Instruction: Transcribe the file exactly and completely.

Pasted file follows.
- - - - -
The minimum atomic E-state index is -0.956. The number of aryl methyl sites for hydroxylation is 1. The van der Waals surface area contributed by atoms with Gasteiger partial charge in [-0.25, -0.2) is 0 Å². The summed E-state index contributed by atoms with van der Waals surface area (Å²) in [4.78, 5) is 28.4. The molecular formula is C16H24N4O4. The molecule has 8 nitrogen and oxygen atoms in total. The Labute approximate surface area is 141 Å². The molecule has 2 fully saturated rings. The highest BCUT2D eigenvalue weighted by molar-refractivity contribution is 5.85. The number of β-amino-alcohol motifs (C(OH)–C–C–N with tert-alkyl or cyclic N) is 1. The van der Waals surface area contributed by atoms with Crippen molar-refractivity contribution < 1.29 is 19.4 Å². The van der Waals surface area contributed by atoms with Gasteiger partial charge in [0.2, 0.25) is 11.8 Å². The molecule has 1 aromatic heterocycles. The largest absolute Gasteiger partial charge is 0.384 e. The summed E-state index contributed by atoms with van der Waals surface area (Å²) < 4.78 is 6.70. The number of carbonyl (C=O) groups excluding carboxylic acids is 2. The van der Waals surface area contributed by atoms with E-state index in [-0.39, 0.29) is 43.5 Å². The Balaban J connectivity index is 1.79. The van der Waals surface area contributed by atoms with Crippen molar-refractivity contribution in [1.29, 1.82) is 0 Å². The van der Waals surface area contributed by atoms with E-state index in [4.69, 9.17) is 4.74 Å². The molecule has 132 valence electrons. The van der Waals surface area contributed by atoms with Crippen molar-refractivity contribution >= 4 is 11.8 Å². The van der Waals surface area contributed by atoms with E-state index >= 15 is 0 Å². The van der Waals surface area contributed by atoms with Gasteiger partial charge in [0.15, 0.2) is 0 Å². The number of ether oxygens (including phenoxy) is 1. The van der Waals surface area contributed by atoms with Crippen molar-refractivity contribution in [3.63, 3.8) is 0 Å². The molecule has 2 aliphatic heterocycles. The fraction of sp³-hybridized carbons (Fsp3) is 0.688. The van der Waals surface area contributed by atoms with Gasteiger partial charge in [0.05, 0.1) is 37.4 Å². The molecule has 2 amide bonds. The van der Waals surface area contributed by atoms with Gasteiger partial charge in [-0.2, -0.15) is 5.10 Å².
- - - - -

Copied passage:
The minimum atomic E-state index is -0.956. The number of aryl methyl sites for hydroxylation is 1. The van der Waals surface area contributed by atoms with Gasteiger partial charge in [-0.25, -0.2) is 0 Å². The summed E-state index contributed by atoms with van der Waals surface area (Å²) in [4.78, 5) is 28.4. The molecular formula is C16H24N4O4. The molecule has 8 nitrogen and oxygen atoms in total. The Labute approximate surface area is 141 Å². The molecule has 2 fully saturated rings. The highest BCUT2D eigenvalue weighted by molar-refractivity contribution is 5.85. The number of β-amino-alcohol motifs (C(OH)–C–C–N with tert-alkyl or cyclic N) is 1. The van der Waals surface area contributed by atoms with Crippen molar-refractivity contribution < 1.29 is 19.4 Å². The van der Waals surface area contributed by atoms with Gasteiger partial charge in [0.2, 0.25) is 11.8 Å². The molecule has 1 aromatic heterocycles. The largest absolute Gasteiger partial charge is 0.384 e. The summed E-state index contributed by atoms with van der Waals surface area (Å²) < 4.78 is 6.70. The number of carbonyl (C=O) groups excluding carboxylic acids is 2. The van der Waals surface area contributed by atoms with E-state index in [-0.39, 0.29) is 43.5 Å². The Balaban J connectivity index is 1.79. The van der Waals surface area contributed by atoms with Crippen molar-refractivity contribution in [1.29, 1.82) is 0 Å². The van der Waals surface area contributed by atoms with E-state index in [4.69, 9.17) is 4.74 Å². The molecule has 132 valence electrons. The van der Waals surface area contributed by atoms with Crippen molar-refractivity contribution >= 4 is 11.8 Å². The van der Waals surface area contributed by atoms with E-state index >= 15 is 0 Å². The van der Waals surface area contributed by atoms with Gasteiger partial charge in [0.15, 0.2) is 0 Å². The number of ether oxygens (including phenoxy) is 1. The van der Waals surface area contributed by atoms with Crippen molar-refractivity contribution in [3.63, 3.8) is 0 Å². The molecule has 2 aliphatic heterocycles. The fraction of sp³-hybridized carbons (Fsp3) is 0.688. The van der Waals surface area contributed by atoms with Gasteiger partial charge in [0.05, 0.1) is 37.4 Å². The molecule has 2 amide bonds. The van der Waals surface area contributed by atoms with Gasteiger partial charge in [-0.2, -0.15) is 5.10 Å².